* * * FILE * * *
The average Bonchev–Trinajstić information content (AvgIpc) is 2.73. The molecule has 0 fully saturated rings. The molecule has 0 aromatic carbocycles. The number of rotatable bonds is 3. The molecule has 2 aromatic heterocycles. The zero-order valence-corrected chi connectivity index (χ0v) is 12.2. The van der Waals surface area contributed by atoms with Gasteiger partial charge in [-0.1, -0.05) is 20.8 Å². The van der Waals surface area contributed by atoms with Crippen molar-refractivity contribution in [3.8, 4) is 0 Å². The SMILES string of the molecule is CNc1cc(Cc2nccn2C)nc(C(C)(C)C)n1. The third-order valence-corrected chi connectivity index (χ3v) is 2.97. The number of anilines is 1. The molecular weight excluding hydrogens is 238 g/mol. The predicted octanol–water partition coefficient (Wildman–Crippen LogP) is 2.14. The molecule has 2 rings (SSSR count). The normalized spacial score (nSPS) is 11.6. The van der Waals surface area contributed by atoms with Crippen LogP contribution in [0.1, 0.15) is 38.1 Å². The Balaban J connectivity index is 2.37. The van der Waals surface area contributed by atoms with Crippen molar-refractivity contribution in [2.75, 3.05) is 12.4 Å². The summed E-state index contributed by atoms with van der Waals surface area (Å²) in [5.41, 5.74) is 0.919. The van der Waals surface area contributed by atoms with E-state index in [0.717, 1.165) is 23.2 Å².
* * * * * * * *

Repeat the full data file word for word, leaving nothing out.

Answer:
The average Bonchev–Trinajstić information content (AvgIpc) is 2.73. The molecule has 0 fully saturated rings. The molecule has 0 aromatic carbocycles. The number of rotatable bonds is 3. The molecule has 2 aromatic heterocycles. The zero-order valence-corrected chi connectivity index (χ0v) is 12.2. The van der Waals surface area contributed by atoms with Gasteiger partial charge in [-0.1, -0.05) is 20.8 Å². The van der Waals surface area contributed by atoms with Crippen molar-refractivity contribution in [3.8, 4) is 0 Å². The SMILES string of the molecule is CNc1cc(Cc2nccn2C)nc(C(C)(C)C)n1. The third-order valence-corrected chi connectivity index (χ3v) is 2.97. The number of anilines is 1. The molecular weight excluding hydrogens is 238 g/mol. The predicted octanol–water partition coefficient (Wildman–Crippen LogP) is 2.14. The molecule has 2 rings (SSSR count). The normalized spacial score (nSPS) is 11.6. The van der Waals surface area contributed by atoms with Crippen LogP contribution in [0.1, 0.15) is 38.1 Å². The Balaban J connectivity index is 2.37. The van der Waals surface area contributed by atoms with Crippen molar-refractivity contribution in [2.75, 3.05) is 12.4 Å². The summed E-state index contributed by atoms with van der Waals surface area (Å²) in [5.41, 5.74) is 0.919. The van der Waals surface area contributed by atoms with E-state index in [0.717, 1.165) is 23.2 Å².